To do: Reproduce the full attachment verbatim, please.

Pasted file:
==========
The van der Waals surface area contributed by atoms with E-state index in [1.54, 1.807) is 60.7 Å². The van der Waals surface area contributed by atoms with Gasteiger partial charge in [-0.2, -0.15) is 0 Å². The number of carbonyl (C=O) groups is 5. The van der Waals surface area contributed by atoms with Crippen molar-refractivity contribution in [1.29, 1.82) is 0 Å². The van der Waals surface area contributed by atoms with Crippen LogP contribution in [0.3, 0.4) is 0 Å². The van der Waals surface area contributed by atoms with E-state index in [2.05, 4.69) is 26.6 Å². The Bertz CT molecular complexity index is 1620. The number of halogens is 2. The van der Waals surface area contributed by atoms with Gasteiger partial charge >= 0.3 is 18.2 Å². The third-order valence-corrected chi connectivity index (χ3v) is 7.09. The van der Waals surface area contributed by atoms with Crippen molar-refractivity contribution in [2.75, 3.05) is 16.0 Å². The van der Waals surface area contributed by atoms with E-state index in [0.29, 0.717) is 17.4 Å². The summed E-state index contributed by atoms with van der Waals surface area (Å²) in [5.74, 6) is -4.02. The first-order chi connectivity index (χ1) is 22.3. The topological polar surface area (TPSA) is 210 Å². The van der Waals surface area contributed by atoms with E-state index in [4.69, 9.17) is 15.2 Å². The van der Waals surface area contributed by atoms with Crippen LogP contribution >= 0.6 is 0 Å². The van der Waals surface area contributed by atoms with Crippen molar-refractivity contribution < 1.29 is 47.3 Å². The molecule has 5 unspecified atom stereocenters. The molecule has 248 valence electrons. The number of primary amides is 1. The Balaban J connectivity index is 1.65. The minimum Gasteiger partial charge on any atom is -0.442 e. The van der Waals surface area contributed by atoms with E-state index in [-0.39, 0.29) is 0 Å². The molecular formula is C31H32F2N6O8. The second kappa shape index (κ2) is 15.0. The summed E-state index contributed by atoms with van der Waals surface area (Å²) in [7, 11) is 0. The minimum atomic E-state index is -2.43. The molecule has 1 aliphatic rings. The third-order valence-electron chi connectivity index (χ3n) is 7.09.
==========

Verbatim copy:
The van der Waals surface area contributed by atoms with E-state index in [1.54, 1.807) is 60.7 Å². The van der Waals surface area contributed by atoms with Gasteiger partial charge in [-0.2, -0.15) is 0 Å². The number of carbonyl (C=O) groups is 5. The van der Waals surface area contributed by atoms with Crippen molar-refractivity contribution in [1.29, 1.82) is 0 Å². The van der Waals surface area contributed by atoms with Crippen LogP contribution in [0.3, 0.4) is 0 Å². The van der Waals surface area contributed by atoms with E-state index in [2.05, 4.69) is 26.6 Å². The Bertz CT molecular complexity index is 1620. The number of halogens is 2. The van der Waals surface area contributed by atoms with Gasteiger partial charge >= 0.3 is 18.2 Å². The third-order valence-corrected chi connectivity index (χ3v) is 7.09. The van der Waals surface area contributed by atoms with Crippen molar-refractivity contribution in [2.75, 3.05) is 16.0 Å². The van der Waals surface area contributed by atoms with E-state index in [0.29, 0.717) is 17.4 Å². The summed E-state index contributed by atoms with van der Waals surface area (Å²) in [5.74, 6) is -4.02. The first-order chi connectivity index (χ1) is 22.3. The topological polar surface area (TPSA) is 210 Å². The van der Waals surface area contributed by atoms with E-state index in [4.69, 9.17) is 15.2 Å². The van der Waals surface area contributed by atoms with Crippen LogP contribution >= 0.6 is 0 Å². The van der Waals surface area contributed by atoms with Crippen molar-refractivity contribution < 1.29 is 47.3 Å². The molecule has 5 unspecified atom stereocenters. The molecule has 248 valence electrons. The number of primary amides is 1. The Balaban J connectivity index is 1.65. The minimum Gasteiger partial charge on any atom is -0.442 e. The van der Waals surface area contributed by atoms with E-state index in [-0.39, 0.29) is 0 Å². The molecular formula is C31H32F2N6O8. The second kappa shape index (κ2) is 15.0. The summed E-state index contributed by atoms with van der Waals surface area (Å²) in [7, 11) is 0. The minimum atomic E-state index is -2.43. The molecule has 1 aliphatic rings. The third-order valence-electron chi connectivity index (χ3n) is 7.09.